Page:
An unstructured box of hard copy case files arranged by year only (and not labelled by name or any other identifier specific to any individual) would not be a relevant filing system. Data contained in the documents within that box would fall outside the scope of EU data protection law, until such time as those data are structured or processed for another purpose.
C. The View Across The Atlantic: The U.S. Privacy Act
The EU is not alone in using a statutory definition that frustrates the data protection objectives of the statute. The U.S. Congress made a similar error in enacting the Privacy Act, which prohibits governmental agencies from disclosing certain personal information contained in a “system of records” without the individual’s consent. In turn, “system of records” is defined as “a group of any records  from which information is retrieved by the name of the individual or by some identifying number, symbol, or other identifying particular assigned to the individual.” Thus, the Privacy Act only applies to information maintained in a form searchable by reference to the individual.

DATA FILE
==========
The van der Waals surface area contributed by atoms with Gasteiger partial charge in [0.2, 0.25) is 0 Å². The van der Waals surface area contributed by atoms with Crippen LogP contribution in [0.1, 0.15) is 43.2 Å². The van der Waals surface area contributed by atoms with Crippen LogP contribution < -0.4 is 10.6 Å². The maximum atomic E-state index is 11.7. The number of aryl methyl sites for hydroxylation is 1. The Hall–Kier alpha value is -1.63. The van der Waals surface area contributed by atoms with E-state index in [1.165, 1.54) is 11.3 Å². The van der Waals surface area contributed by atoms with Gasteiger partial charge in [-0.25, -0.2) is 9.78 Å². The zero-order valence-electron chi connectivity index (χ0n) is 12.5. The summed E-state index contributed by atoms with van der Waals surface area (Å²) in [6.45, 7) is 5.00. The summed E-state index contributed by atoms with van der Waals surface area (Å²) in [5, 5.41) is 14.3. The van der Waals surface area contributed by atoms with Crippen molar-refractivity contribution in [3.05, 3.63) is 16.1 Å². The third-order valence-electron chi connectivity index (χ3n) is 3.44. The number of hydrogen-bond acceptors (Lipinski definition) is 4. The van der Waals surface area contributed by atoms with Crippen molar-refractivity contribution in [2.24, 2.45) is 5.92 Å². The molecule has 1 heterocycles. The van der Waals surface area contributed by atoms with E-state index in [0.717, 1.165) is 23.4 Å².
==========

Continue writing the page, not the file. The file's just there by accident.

The Privacy Act has been interpreted to that effect in a variety of circuits. In Bechhoefer v. U.S. Dept. of Justice, even though a law enforcement official had in his possession a letter allegedly containing the plaintiff’s false claims against the sheriff’s office (for which he was prosecuted), disclosure of the letter did not violate the Privacy Act because it had not been stored in a “system of records.” It was not classified under a manual or electronic filing system and not retrievable by reference to the plaintiff, and in language strikingly similar to that when the UKDPA was passed, the court held that “the only way [defendant] could locate it was to leaf through his drawer.”